The Broad View
Lessons from market recoveries of the past

Down markets have often laid the economic and financial foundation for the recoveries that followed.

It might seem hard to believe, considering how stocks have been thumped by the coronavirus-induced recession, but bear markets can be moments of opportunity. Down markets are, of course, typically associated with volatile share prices, conflicting economic signals and pinballing investor sentiment. Under the surface, however, these periods have often laid the economic and financial foundation for the market recoveries that followed.

For investors to benefit from periods like this, a clear lesson from the past is not to overreact to passing events or fleeting headlines. In other words, investors who stick to carefully conceived long-term plans can be rewarded if markets bounce back.

To remain focused on the long term, it can help to consider some basic lessons gleaned from market recoveries.

Recoveries have been much longer and stronger than downturns.

A fundamental element of bear markets is that they have been relatively short compared with recoveries. Bears also have had a relatively modest impact compared with the long-term power of bull markets.

Every market decline is unique, and the past does not predict the future. However, since 1950, the average bear market has lasted 14 months. The average bull market has been more than five times longer.

Historically, the impact on returns has been just as dramatic, with the average bull market notching a 279% gain. However, recoveries are rarely a smooth ride. Investors must often withstand scary headlines, significant market volatility and additional equity declines along the way. But investors who remain focused on the long term are often better equipped to disregard the noise and stick to their plans.

Markets have recovered relatively quickly after large declines.

It’s impossible to know what the next recovery will look like, but historically stocks have often recovered sharply following steep downturns. Consider the five biggest market declines since the Great Depression. In each case, the S&P 500 index was higher five years later. Returns over those five-year periods averaged more than 23% per year.

Returns have often been strongest after the steepest declines, bouncing back quickly from market bottoms.

In the past 90 years, the first year following the five biggest bear markets averaged 71%, underscoring the importance of staying invested and avoiding the urge to abandon stocks during market volatility. Although these have been the average returns during recoveries, each one has differed and it’s quite possible any future recovery could be more muted.

Some of the world’s leading companies were born during market recoveries.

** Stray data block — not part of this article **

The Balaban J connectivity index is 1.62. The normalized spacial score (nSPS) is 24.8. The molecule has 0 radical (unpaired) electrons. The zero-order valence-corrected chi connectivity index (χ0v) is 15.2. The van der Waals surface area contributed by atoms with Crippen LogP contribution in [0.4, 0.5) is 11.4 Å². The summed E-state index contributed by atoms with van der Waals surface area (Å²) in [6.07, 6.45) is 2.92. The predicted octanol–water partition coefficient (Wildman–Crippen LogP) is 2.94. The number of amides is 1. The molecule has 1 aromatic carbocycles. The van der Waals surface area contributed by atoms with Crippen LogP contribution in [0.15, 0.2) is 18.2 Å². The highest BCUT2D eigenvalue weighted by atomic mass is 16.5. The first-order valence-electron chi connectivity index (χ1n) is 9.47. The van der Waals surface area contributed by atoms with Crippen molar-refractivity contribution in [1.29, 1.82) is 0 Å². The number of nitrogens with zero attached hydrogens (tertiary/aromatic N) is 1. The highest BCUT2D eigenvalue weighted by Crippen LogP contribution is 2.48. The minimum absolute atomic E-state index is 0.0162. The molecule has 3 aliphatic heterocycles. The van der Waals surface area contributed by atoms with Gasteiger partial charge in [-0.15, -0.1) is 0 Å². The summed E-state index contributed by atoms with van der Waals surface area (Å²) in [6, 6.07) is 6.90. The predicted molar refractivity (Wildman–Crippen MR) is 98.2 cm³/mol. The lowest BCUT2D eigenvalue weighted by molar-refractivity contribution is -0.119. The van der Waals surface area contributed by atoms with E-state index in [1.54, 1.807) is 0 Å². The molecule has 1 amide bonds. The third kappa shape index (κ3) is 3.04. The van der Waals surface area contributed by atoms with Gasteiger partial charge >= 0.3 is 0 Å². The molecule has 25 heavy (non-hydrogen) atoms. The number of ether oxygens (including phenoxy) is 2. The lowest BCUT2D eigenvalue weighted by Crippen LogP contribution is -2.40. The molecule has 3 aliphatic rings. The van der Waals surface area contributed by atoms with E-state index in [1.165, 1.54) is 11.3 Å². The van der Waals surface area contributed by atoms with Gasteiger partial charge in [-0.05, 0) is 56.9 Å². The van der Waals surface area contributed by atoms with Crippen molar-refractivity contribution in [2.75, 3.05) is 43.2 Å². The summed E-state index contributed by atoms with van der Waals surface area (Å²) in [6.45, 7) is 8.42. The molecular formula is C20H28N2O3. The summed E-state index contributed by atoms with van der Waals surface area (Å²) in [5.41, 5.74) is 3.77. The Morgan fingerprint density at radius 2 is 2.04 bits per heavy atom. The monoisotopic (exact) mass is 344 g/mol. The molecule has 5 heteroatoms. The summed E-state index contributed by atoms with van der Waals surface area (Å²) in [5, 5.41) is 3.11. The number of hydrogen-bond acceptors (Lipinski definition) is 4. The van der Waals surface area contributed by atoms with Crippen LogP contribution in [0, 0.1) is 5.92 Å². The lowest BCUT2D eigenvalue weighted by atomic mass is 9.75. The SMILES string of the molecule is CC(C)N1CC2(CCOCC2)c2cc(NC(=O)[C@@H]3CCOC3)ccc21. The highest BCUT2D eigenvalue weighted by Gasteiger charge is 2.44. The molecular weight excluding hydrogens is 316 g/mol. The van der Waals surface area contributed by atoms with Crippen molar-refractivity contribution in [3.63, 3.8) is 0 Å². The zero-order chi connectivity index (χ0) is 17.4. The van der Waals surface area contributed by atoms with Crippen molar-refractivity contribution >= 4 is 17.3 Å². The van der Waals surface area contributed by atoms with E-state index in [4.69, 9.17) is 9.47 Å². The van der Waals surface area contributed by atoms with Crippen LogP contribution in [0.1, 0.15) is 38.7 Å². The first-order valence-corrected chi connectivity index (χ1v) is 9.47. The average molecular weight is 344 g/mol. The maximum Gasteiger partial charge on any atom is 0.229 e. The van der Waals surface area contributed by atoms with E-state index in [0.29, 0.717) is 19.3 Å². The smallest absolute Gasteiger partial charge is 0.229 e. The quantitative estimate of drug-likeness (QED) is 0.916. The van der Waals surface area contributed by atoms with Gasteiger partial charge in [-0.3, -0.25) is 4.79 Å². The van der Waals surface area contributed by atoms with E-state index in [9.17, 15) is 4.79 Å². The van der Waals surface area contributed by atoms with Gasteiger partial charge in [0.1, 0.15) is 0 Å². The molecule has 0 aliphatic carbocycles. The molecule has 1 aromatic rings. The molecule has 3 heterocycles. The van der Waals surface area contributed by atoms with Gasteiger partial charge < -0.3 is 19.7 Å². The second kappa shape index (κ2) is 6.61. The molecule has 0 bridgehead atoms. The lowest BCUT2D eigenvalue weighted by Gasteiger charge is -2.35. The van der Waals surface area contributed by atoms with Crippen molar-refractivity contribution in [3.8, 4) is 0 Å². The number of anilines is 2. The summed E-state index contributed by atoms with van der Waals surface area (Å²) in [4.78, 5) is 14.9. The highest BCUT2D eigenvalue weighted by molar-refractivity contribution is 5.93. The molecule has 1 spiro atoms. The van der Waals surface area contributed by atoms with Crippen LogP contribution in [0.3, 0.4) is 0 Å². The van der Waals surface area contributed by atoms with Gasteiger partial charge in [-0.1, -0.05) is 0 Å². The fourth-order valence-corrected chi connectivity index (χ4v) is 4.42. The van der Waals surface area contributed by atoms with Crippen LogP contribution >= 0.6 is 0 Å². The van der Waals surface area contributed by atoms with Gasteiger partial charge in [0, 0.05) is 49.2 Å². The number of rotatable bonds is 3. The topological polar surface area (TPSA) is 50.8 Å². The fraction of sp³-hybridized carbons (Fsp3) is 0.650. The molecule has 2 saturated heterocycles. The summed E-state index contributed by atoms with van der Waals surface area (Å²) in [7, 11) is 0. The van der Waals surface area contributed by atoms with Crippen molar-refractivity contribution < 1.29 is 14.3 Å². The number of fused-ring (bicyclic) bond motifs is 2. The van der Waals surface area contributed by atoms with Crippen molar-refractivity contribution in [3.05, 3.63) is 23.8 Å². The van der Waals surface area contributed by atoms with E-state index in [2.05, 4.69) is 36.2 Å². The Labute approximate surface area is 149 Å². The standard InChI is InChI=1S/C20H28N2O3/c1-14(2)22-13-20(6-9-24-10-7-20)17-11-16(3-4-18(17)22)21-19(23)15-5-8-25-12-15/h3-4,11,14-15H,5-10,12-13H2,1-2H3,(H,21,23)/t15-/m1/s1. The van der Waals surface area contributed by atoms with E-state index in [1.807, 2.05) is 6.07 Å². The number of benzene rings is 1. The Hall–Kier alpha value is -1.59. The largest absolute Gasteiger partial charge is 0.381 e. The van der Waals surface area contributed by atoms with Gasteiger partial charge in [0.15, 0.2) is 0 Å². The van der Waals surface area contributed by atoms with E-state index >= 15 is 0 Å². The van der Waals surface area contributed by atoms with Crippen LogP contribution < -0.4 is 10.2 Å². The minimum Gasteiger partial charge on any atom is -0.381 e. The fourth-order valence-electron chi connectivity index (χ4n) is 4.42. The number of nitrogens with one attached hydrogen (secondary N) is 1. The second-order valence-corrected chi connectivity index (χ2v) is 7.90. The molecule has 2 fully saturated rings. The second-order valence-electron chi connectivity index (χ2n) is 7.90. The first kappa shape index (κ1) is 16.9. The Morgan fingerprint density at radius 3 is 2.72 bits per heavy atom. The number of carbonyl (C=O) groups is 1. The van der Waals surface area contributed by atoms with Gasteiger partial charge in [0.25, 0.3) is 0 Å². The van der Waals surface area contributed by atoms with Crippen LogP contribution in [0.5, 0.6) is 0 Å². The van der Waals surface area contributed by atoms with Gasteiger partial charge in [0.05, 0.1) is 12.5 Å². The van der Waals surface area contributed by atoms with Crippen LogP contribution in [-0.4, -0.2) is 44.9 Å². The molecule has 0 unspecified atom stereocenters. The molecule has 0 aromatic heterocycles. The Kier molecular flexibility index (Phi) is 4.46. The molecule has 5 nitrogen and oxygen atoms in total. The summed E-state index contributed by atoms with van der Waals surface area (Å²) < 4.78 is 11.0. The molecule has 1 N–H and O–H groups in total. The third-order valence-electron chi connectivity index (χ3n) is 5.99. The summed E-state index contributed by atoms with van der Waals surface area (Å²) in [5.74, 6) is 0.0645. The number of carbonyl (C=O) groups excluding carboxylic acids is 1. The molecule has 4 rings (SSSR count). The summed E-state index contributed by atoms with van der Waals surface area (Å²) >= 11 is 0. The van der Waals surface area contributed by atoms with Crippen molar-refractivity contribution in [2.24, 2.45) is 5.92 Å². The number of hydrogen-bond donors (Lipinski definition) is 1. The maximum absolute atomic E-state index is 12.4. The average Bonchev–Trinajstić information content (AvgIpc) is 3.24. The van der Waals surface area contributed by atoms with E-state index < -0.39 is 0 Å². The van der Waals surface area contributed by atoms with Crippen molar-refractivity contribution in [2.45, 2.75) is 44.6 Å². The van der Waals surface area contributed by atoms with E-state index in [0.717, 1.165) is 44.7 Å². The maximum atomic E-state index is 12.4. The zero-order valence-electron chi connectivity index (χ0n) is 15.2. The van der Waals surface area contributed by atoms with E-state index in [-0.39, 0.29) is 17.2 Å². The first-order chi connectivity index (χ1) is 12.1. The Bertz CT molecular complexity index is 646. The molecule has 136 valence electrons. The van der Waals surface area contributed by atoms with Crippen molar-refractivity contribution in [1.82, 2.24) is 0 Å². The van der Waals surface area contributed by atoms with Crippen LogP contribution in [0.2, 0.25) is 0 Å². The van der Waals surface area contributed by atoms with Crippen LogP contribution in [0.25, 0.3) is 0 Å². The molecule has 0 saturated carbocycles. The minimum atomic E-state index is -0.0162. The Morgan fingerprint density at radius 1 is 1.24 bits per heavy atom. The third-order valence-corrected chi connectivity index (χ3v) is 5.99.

Many companies got their start during tough economic periods and went on to become household names. To highlight just a few: McDonald’s emerged in 1948 following a downturn caused by the U.S. government’s demobilization from a wartime economy. Walmart came along 14 years later, around the time of the Flash Crash of 1962, a period when the S&P 500 declined more than 22%. Airbus, Microsoft and Starbucks were founded during the stagflation era of the 1970s, a decade marked by two recessions and one of the worst bear markets in U.S. history. Not long after that, Steve Jobs walked into his garage and started a small computer company called Apple.

History has shown that strong businesses find a way to survive and even thrive when times are tough. Those that can adapt to difficult conditions and become stronger have often made attractive long-term investments. Bottom-up, fundamental research is key to identifying companies that may help lead a market recovery — and those that are more likely to be left behind.

Avoid the urge to time markets.

It’s time, not timing, that matters in investing. Taking your money out of the market on the way down means that if you don’t get back in at exactly the right time, you can’t capture the full benefit of any recovery.

Consider the example of a hypothetical investor who sold stocks during the market downturn of 2008–2009 and then tried to time the market, jumping back in when it showed signs of improvement. Missing even the 10 best days of the recovery would have significantly hurt that investor’s long-term results — and the more missed “good” days, the more missed opportunities.

In volatile markets, investors who are hesitant to put all their excess capital to work at once, but have the fortitude to make investments when markets are declining, may want to consider dollar-cost averaging. During a decline, dollar-cost averaging allows you to purchase more shares at a lower average cost; when markets eventually rise, those extra shares can enhance your portfolio’s value.

Don’t assume that today’s negative headlines make it a bad time to invest.

Today’s economic and market challenges may seem unprecedented, but a look through history shows there have always been reasons not to invest. Despite negative headlines, the market’s long-term trend has always been higher.

Consider a hypothetical investment in the S&P 500 on the day Pearl Harbor was bombed, December 7, 1941. Someone who stayed invested for the next 10 years would have averaged a 16% annual return. Likewise, a hypothetical $10,000 investment in the S&P 500 on the day Lehman Brothers declared bankruptcy — September 15, 2008 — would have grown to more than $30,000 10 years later.

Great investment opportunities often emerge when investors are feeling most pessimistic. The coronavirus outbreak may be unlike anything we have faced before, but uncertainty is nothing new to the market, which has been resilient over time. Remember that bear markets don’t last forever.

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